"I was sitting in the back just waiting, like, 'Come on, we've got to pick him. We've got to pick him.' He finally got the phone call, and my adrenaline – I was nervous too. I felt like I was getting drafted."
When Murphy transferred to Saguaro in 2014, he watched high school footage of Foster and had a front row seat to Kirk's greatness. Five years later, he was on the Cardinals with them, the highest drafted among the three.
"I was just following in their footsteps," Murphy said. "They led it, and I just had to follow."
Murphy was stretching at the outset of a practice earlier this offseason when Kirk and Foster stepped into his line of sight. This is crazy, Murphy thought.
Foster's eureka moment came last preseason, when Kirk whizzed past him on a punt return.
"Unbelievable," Foster said. "This is my little bro. He's out here returning punts and I'm out here blocking for him."
Kirk, Foster and Murphy play different positions, so they don't spend a bunch of time together during training camp, but the support is omnipresent.
"It's like a comfort blanket," Kirk said. "You come into the league – especially for Byron, who is experiencing it right now —and you're in a locker room full of guys you've never met before or never had an experience with. At the end of the day, I can walk 10 feet over to D.J.'s locker or 10 feet over to (Byron's) locker. You have that relationship that's just comfortable."
The three are at different stages of their NFL careers.
As a former undrafted free agent, Foster always feels like his spot in the league is tenuous. He is recovering from a torn ACL but seems to have an inside shot at making the 53-man roster due to his versatility.
Kirk is on the precipice of becoming a breakout star after catching 43 passes for 590 yards and three touchdowns in 12 games in his first season.
Murphy is a rookie who must acclimate quickly, projected to play a significant role in the secondary due to the suspension of cornerback Patrick Peterson.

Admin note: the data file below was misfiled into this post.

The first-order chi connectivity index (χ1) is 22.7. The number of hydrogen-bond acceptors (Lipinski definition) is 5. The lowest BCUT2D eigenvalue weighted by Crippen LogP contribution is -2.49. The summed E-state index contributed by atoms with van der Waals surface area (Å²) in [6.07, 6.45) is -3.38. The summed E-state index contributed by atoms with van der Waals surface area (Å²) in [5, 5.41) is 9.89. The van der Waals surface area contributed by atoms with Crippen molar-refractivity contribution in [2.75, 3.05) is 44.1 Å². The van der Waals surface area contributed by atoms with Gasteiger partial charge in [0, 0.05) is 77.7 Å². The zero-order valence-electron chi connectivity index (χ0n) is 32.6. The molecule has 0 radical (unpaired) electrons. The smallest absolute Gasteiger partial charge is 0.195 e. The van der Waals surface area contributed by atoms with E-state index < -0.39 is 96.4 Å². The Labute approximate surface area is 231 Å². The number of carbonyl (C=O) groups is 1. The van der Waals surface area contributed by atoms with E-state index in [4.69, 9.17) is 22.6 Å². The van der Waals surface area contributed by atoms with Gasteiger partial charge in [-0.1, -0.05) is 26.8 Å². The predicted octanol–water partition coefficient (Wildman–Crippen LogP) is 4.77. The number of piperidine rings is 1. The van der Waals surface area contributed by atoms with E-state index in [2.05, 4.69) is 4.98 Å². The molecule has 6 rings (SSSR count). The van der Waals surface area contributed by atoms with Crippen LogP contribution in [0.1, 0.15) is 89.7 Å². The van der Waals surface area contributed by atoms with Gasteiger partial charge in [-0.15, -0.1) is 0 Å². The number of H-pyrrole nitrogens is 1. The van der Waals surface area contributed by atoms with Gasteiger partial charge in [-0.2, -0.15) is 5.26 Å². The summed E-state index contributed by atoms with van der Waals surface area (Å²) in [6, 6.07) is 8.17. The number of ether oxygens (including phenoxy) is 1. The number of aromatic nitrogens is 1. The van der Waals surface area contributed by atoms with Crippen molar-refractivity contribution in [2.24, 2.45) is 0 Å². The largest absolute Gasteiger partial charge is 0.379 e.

No matter how their careers turn out, they will always be Saguaro royalty.
"D.J. came back last year," Crose said. "It was my fifth-period class. He came in, opened the door and gave me a big hug. The other students were just in awe. I remember one girl said, 'Mr. Crose, you just hugged D.J. Foster.'"
Mohns coached each of them in high school and is soaking up every moment of this unlikely NFL reunion. He attended Saturday's Red-White practice, chatting up Kirk and Murphy afterward.
There is one moment that encapsulates Mohns' current state of jubilance. It came inside a nail salon last October.
"I took my wife to get a pedicure," Mohns said. "I know that's not a manly thing to say, but we were sitting there getting pedicures watching the game, and Christian caught the touchdown to win it (against the 49ers). I about kicked the lady in the face that was working on my feet.
"You just can't describe it. It's like being a proud parent. I've got two young ones, and any time my daughter does something for the first time, you just get that rush and that feeling of pride and joy. I get that same thing from those guys."
Cardinals players D.J. Foster, Christian Kirk and Byron Murphy visit their old stomping grounds